Stenotrophomonas then commented, saying, "Reminds me of the appropriately named Perryton in 1935."
When I saw photos and video of the Phoenix Dust Storm it reminded me of photos I'd seen of the Dust Bowl of the 1930s.
I did not know, til Stenotrophomonas pointed me to Perryton, that Texas had been hit bad by the notorious Dust Storms of the Dust Bowl of the 1930s.
I recollect watching a documentary on the History Channel about the Dust Bowl with a lot of focus on what is known as Black Sunday. The photo above is of the Dust Storm of Black Sunday hitting Perryton.
Perryton is in the Texas Panhandle, northeast of Amarillo about 8 miles south of the border with Oklahoma. By March 24 of 1935 Southeastern Colorado and Western Kansas had suffered 12 days in a row of dust storms. Then at the end of the month the biggest dust storm yet blew across the plains, taking with it half the Kansas wheat crop, a quarter of the Oklahoma wheat and all the wheat in Nebraska, over 5 million acres ruined. There was a short period of calm, and then 2 weeks later, on April 12, Black Sunday struck with the biggest Dust Storm to strike the Dust Bowl.
News articles of the era reporting Black Sunday are interesting....
From the Liberal News, Liberal, Kansas, April 15, 1935
Southwest was Plunged into Inky Blackness Yesterday with Only Few Minutes Warning
Some People Thought the End of the World was at Hand when Every Trace of Daylight was Obliterated at 4:00 p.m.
A people who during the past two weeks thought they had experienced the worst that could come in the form of dirt storms, looked on in awe and many of them in terror yesterday afternoon when...a great black bank rolled in out of the northeast and in a twinkling when it struck Liberal plunged everything into inky blackness, worse than that on any midnight, when there is at least some starlight and outlines of objects can be seen.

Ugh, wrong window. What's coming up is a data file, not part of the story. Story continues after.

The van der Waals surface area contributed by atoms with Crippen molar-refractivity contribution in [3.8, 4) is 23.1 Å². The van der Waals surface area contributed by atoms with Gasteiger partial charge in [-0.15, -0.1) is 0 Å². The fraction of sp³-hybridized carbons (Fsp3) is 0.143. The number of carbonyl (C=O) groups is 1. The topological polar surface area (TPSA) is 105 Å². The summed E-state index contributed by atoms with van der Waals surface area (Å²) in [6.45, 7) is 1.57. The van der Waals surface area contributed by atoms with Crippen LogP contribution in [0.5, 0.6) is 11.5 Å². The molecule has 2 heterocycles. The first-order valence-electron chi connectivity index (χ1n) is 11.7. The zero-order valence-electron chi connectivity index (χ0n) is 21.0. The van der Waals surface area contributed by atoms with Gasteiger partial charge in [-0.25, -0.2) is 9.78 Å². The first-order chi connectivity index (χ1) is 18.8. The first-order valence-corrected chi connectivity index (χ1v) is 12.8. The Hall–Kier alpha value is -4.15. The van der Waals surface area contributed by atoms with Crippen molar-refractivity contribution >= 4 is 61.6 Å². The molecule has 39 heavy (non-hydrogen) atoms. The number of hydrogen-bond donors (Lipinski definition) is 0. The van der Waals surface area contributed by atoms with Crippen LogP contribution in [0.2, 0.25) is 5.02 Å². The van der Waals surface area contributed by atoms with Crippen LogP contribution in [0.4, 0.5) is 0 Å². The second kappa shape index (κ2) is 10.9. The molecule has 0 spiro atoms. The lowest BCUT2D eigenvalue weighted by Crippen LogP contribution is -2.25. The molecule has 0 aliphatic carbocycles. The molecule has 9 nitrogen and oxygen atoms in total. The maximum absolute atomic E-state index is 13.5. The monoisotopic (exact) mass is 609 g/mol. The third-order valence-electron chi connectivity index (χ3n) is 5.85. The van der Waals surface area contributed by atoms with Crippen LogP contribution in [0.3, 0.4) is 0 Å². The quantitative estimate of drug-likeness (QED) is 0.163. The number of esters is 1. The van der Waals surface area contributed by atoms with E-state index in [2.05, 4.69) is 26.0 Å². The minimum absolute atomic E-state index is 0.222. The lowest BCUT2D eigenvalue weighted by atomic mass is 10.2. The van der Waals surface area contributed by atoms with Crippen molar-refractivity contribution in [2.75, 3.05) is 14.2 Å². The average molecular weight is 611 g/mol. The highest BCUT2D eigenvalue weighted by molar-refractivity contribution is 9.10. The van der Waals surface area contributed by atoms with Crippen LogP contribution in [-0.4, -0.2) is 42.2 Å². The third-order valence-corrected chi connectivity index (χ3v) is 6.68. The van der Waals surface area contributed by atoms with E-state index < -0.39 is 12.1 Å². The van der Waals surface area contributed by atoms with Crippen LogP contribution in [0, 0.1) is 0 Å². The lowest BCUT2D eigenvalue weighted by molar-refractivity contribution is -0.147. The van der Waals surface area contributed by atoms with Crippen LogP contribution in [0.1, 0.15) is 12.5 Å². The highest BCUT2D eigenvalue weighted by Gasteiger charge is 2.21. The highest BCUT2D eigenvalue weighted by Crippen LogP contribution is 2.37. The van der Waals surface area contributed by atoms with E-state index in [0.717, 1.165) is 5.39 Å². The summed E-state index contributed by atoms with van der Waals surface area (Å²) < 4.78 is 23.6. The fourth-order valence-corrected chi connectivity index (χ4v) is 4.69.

When the storm struck it was impossible to see one's hand before his face even two inches away. And it was several minutes before any trace of daylight whatsoever returned.
The day up to that time had been one of the few pleasant ones of the past several weeks. There had been no clouds in the sky. The temperature was unusually high and the day was one inviting people into the out of doors after day after day of dust.
Consequently many were caught out in the storm which came so suddenly that few realized it was even on the way until it was right upon them....
From the Ochiltree County Herald, Perryton, Texas, April 18, 1935
Black Blizzard Breaks All Records
Visibility Goes to Zero; Many Are Caught On Highways and on Picnic Parties
Was Worst in History
Worst Duster in History Followed Ideal Spring Day; Hit Here About Five o'clock
The worst dust storm in the memory of the oldest inhabitants of this section of the country hit Perryton at five o'clock Sunday afternoon, catching hundreds of people away from their homes, at the theatre, on the highways, or on picnic parties. The storm came up suddenly, following a perfect spring day.
In just a few minutes after the first bank appeared in the north, the fury of the black blizzard was upon us, turning the bright sunshine of a perfect day into the murky inkiness of the blackest night. Many hurried to storm cellars, remembering the cyclone of July, two years ago, which followed a similar duster.
Without question, this storm put the finishing touch of destruction to what faint hopes this area had for a wheat crop. Business houses and homes were literally filled with the fine dirt and silt driven in by this fifty mile an hour gale.
The storm started in the Dakotas and carried through with diminishing fury into Old Mexico. Borger reported the storm struck there at 6:15 p.m.; Amarillo at 7:20 p.m.; Boise City, Oklahoma, at 5:35 p.m.; and Dalhart at 5:15 p.m.
From the Amarillo Daily News, April 15, 1935
‘WORST’ DUSTER WHIPS ACROSS PANHANDLE
FARMERS PRAY FOR RAIN BUT WIND ANSWERS
NORTHER STRIKES SUNDAY TO BLOT OUT SUN, TURN DAY INTO NIGHT
SETS RECORD PACE
KANSAS GOVERNOR SAYS SOIL UNDAMAGED; STORM HITS SOUTH TEXAS
North winds whipped dust of the drought area to a new fury Sunday and old timers said the storm was the worst they'd seen. Farmers prayed through dust filmed lips for rain. A black duster—sun blotting cloud banks—raced over Southwest Kansas, the Texas and Oklahoma Panhandles, and foggy haze spread about other parts of the southwest. Easter services at Lindsborg, Kansas, opening with a chorus singing "The Messiah" were carried on in dust-laden air.